explicit lyrics

2009, April 28

A former tango place has re-opened tonight. We all thought it was lost forever after the owners raised the rent. After all this time it’s not exactly the same. Different paintings on the walls, not South-America-related as before, a different host. And a different teacher for the pre-milonga class, one whom I did not know. That’s why I came by the way. Not much to say about the class, usual sequence with pauses here and double times there, usual shortage of followers.

Being there I attended the beginning of the milonga too, watching a group of old (aren’t they all) argentine guys. One of them had brought his Geraldine-alike grand-daughter or niece and they were taking turns to dance with her. Then they made a pause and the girl came back to the table where she had left her drink. My table.

“You don’t dance?”

Now that’s a silly question. What are my options? No, I don’t. or alternatively, yes, you’re right, I don’t dance. It’s a dead end already. We won’t share a tanda.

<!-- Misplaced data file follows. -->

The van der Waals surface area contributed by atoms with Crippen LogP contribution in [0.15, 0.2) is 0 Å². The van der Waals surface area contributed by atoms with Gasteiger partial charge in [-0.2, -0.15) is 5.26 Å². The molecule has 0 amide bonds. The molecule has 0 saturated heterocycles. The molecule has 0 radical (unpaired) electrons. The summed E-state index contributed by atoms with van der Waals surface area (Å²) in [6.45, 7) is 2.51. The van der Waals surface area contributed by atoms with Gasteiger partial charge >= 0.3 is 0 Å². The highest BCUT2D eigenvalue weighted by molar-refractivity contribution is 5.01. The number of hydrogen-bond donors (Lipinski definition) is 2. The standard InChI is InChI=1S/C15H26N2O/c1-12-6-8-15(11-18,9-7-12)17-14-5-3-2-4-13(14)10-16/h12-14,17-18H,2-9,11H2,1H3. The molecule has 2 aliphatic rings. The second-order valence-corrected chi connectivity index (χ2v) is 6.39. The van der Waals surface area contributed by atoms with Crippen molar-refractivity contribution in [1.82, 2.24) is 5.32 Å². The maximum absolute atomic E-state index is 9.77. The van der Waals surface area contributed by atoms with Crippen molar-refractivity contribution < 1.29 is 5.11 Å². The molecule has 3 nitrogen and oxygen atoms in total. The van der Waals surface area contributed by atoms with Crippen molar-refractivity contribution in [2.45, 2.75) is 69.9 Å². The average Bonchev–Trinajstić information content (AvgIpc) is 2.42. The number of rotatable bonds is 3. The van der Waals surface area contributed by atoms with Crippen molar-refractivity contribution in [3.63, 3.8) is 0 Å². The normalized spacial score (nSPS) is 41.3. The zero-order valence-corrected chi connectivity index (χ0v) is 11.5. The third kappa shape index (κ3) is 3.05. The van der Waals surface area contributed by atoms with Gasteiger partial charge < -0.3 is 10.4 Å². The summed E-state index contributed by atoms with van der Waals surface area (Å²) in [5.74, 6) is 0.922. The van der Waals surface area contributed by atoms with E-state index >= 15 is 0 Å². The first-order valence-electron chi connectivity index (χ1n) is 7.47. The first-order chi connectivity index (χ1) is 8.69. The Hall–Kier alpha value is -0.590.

“I am watching.”
“But practice is necessary too”, she insisted, “Watching is not enough, don’t you want and try the sequence that you learned in the class?”

And here again, what can I answer? Oh yes I want, accepting a verbal invitation, trying an unfamiliar sequence with an unknown partner during a milonga, and with half of the small audience being argentines… Not likely. Yet instead of something like “Are you asking me to break all the rules of the milonga in one shot?” I came up with a more diplomatical

“Precisely I am not doing too well with this sequence. But why not waiting until next week, maybe I will have mastered it.”

Here a reasonable, no-harm-done conclusion would have been, ok, see you, good luck with the sequence. Instead:

“But next week there will be much more dancers here, everybody will know it is open again. Come on, let’s dance.”

Well, time for explicit lyrics then.

“No. Thank you.”

Strange, really, this you-don’t-dance approach. Perhaps it works well with argentine males though. Kindda making them feel that their abilities are being challenged.

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One Response to “explicit lyrics”

  1. patadura said

    “Geraldine-like” ? You mean that someone like Geraldine Rojas ask you to dance and you refuse because of the milonga codes ? Seriously…?

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